It was a busy Friday morning at the Hynes Convention Center in Boston. Sitting in front of a Dunkin Donuts in the adjoined Prudential Center Mall with Ani-Gamers' David Estrella, eating my hastily acquired breakfast, I watched hundreds of costumed fans walk past, crowding their way into the nearby Sheraton to pick up badges for Anime Boston 2012.
On a whim, we decided to start counting the cosplayers. How many would be from anime and manga, and how many from video games, webcomics, movies, and other non-Japanese-cartoon-related media? The answer, we quickly found (in our very non-scientific study), was that the majority of cosplayers at Anime Boston aren't cosplaying anime anymore. Only 36 out of 86 people — 42% — were actually dressed as anime and manga characters, despite the word "anime" in the event name!
Back in the lobby of our hotel, David and I sat down for a break from the packed events schedule of Anime Boston. We started up a conversation with some nearby attendees. I asked them what their favorite events and cosplays of the weekend were, and one girl had a very important comment. "I think the most popular costumes are Adventure Time, Homestuck, and My Little Pony," she said.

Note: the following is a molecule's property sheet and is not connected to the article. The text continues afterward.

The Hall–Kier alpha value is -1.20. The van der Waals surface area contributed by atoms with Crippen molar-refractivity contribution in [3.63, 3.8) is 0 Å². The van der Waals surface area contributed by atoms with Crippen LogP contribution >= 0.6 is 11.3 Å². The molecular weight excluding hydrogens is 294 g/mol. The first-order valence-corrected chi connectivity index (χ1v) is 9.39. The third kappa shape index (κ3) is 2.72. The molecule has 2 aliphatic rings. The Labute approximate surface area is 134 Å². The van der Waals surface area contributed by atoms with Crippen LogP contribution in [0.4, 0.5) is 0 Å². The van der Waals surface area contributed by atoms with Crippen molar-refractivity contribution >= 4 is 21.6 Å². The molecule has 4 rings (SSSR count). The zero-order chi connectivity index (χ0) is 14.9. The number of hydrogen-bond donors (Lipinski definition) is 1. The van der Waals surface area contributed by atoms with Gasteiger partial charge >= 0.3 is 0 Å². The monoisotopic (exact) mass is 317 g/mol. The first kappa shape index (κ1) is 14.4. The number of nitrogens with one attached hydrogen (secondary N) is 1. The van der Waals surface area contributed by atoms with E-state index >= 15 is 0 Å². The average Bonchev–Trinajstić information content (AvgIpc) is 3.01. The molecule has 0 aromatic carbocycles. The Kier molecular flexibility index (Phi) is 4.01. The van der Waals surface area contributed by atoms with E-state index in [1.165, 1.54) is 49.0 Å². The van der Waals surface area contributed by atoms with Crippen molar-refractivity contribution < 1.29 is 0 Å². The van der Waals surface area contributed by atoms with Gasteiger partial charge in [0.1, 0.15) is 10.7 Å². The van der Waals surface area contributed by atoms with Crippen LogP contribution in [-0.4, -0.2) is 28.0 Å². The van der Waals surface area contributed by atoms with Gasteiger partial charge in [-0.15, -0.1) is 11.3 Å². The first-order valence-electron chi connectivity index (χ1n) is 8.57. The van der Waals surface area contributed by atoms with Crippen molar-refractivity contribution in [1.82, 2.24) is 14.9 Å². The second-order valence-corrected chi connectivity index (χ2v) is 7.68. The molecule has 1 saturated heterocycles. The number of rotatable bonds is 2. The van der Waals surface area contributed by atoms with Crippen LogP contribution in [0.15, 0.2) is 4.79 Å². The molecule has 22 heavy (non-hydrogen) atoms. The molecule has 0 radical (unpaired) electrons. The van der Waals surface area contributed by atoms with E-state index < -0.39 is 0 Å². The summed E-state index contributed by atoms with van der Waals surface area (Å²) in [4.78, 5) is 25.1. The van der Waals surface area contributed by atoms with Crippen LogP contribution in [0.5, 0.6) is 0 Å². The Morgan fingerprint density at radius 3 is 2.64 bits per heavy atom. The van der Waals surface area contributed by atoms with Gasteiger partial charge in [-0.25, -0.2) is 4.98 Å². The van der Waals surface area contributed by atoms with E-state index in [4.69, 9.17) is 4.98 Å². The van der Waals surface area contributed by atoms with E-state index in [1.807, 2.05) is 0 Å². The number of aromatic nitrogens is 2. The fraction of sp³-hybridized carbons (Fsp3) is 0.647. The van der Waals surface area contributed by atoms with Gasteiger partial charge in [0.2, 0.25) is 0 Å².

Those titles don't sound very Japanese, and that's because they're not. Adventure Time is Pendleton Ward's animated comedy series on Cartoon Network, at once a clever kids show and a loving send-up to Dungeons & Dragons and retro video games. Homestuck, Andrew Hussie's hulking beast of a webcomic, is an ambitious, serialized, multimedia experience, featuring MS Paint-style art, Flash animations, and even interactive panels. My Little Pony's recent reincarnation, the animated series Friendship is Magic (created by Lauren Faust, one of the minds behind the well-received Foster's Home for Imaginary Friends), has gained a strong — and somewhat perturbing — following among adult males, who call themselves "bronies," a portmanteau of "bro" and "ponies."
Where conventions just two or three years ago were dominated by Hetalia, a Japanese webcomic and anime series that focuses on the wacky comedic exploits of anthropomorphized World War II nations, today they are defined by the three series listed above, all created by Americans, not Japanese. There's nothing wrong with Western cartoons — in fact, I am a fan of a lot of them. However, when a convention explicitly calls itself an "all-anime convention," as is the case for Anime Boston, it's worrisome to see such a huge sect of cosplayers supporting non-Japanese media.
Let Me Tell You About Homestuck